Whenever I'm speaking with successful business owners, the conversation often veers toward the endgame. That is: What are you going to do after you cash out?

You've got some interesting choices. Do you give back to the community (start another business; become an angel investor)? Or do you reap your well-earned rewards and treat yourself to that Tesla or island getaway?

The decision isn't that simple, of course. But it's a decision that matters much more than you think. An entrepreneurial business community is an ecosystem of companies, employees, investors, and mentors. If successful business folks stay engaged after they strike it rich, the pool of investors and mentors stays fresh--and the next generation finds it easier to prosper.

I like to call this the "cycle of reinvestment."

It sounds great in theory. But the cycle doesn't always work. An acquired company could be forced to move. And, not infrequently, the founder may also leave town--or just stay put and disengage.

Here's how it ideally works: The founder launches a startup. The capital used to support growth--and the cash that goes along with it--flows into the community in the form of jobs and business opportunities. The founder sells out and is rewarded. Then, in most cases, he or she launches another business, becomes an investor in a startup, or maybe even both.

One region where entrepreneurs are building a system like this is in my own backyard: North Carolina's Research Triangle Park. The Durham-based Blackstone Entrepreneurs Network identifies serial entrepreneurs--folks who have run multiple businesses--and brings them together as a team to work with founders of young ventures. It keeps the gift giving, in other words.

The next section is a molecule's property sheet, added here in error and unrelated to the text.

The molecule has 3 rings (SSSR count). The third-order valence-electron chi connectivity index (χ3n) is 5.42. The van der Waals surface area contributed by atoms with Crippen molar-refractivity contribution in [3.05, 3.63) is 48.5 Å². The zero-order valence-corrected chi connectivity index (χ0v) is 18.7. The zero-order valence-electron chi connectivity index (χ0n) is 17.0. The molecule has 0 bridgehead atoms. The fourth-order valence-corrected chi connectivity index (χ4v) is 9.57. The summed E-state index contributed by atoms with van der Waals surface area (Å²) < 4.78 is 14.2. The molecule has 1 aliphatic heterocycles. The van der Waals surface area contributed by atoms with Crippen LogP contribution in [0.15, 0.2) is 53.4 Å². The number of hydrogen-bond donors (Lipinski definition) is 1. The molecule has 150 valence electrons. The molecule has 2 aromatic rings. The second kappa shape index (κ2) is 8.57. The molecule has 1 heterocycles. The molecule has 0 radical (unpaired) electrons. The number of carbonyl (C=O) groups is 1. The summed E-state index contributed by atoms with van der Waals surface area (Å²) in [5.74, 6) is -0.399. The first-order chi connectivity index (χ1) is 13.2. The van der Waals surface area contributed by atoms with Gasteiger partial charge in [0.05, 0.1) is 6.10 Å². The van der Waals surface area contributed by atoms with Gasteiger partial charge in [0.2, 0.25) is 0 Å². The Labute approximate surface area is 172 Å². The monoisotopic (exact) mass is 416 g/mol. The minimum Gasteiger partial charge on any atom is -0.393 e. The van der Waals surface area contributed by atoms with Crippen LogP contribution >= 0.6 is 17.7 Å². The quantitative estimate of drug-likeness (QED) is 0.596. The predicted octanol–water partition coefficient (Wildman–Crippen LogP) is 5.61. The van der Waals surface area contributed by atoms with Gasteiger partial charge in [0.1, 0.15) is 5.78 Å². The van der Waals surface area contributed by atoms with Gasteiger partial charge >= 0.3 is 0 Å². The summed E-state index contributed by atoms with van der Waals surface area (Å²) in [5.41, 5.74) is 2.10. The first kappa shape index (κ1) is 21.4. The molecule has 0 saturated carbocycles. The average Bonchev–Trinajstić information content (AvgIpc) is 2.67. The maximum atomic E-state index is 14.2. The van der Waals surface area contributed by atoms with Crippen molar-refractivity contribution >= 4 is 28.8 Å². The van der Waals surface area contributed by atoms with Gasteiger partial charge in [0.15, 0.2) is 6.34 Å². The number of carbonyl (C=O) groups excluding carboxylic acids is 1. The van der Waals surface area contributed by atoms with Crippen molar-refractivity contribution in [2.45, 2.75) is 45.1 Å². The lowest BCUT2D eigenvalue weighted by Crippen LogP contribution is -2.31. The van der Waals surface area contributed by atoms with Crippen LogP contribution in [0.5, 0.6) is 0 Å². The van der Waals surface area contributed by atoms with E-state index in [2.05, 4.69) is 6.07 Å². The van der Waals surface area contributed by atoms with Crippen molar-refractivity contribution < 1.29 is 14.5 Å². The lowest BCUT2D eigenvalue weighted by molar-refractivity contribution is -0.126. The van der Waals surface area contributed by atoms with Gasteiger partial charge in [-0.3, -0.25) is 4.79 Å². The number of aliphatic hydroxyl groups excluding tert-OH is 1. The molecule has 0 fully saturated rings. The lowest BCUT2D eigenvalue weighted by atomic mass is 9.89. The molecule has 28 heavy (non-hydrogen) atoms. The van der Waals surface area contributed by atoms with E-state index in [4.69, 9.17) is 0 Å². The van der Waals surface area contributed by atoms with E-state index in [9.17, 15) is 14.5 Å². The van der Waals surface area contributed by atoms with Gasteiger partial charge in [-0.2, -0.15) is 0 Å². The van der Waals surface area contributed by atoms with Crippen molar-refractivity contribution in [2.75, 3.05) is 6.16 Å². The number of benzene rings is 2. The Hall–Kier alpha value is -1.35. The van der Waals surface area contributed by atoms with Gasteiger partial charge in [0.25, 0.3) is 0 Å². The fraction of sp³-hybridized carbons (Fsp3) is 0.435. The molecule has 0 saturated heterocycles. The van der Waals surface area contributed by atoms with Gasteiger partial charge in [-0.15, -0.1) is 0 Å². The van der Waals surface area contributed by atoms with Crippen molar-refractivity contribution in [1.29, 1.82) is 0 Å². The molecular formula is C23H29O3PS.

But many business communities, unlike the RTP area, don't have a Blackstone to keep the cycle of reinvestment going strong. Local political leaders, though well meaning, can be clueless when it comes to keeping the cashed-out in the fold. And believe it or not, many former business owners can't figure out how to stay involved. So how do you make your postsale period work for you and your community? Some advice:

Coach: As an ex-business owner, you know markets, customers, and how to avoid most mistakes (you've made just about all of them). Make connections with companies that interest you and become an informal adviser. Incubators need experienced mentors as well.

Teach: Entrepreneurial programs have exploded--even at community colleges. Thus, business schools are looking for instructors with small-business experience. Nothing helps the "cycle" more than an influx of rookies. My class at the University of North Carolina, "Launching the Venture," has produced more than 100 real companies over the past 10 years.

Invest: For ventures you believe in, lead a capital round, form a syndicate, or introduce young founders to your contacts. In the Research Triangle, for instance, about 60 percent of the serial entrepreneurs and investors know one another; in Silicon Valley, the figure is much higher: almost 100 percent. That's a great network for young companies to tap. Join an angel group, or become a limited partner with an established venture fund in the early-stage market and help the firm do due diligence on the rising stars.

Network: Sponsor events to build the business network. Or just lend your expertise. Does building an entrepreneurial ecosystem really work? Well, I can tell you this from my research: Among "technology-intensive" regions, dealmaker-rich areas, such as the Valley and Boston, always perform better than other metropolitan areas.

The lesson for experienced entrepreneurs? Sell out. But for the sake of your community, keep buying in.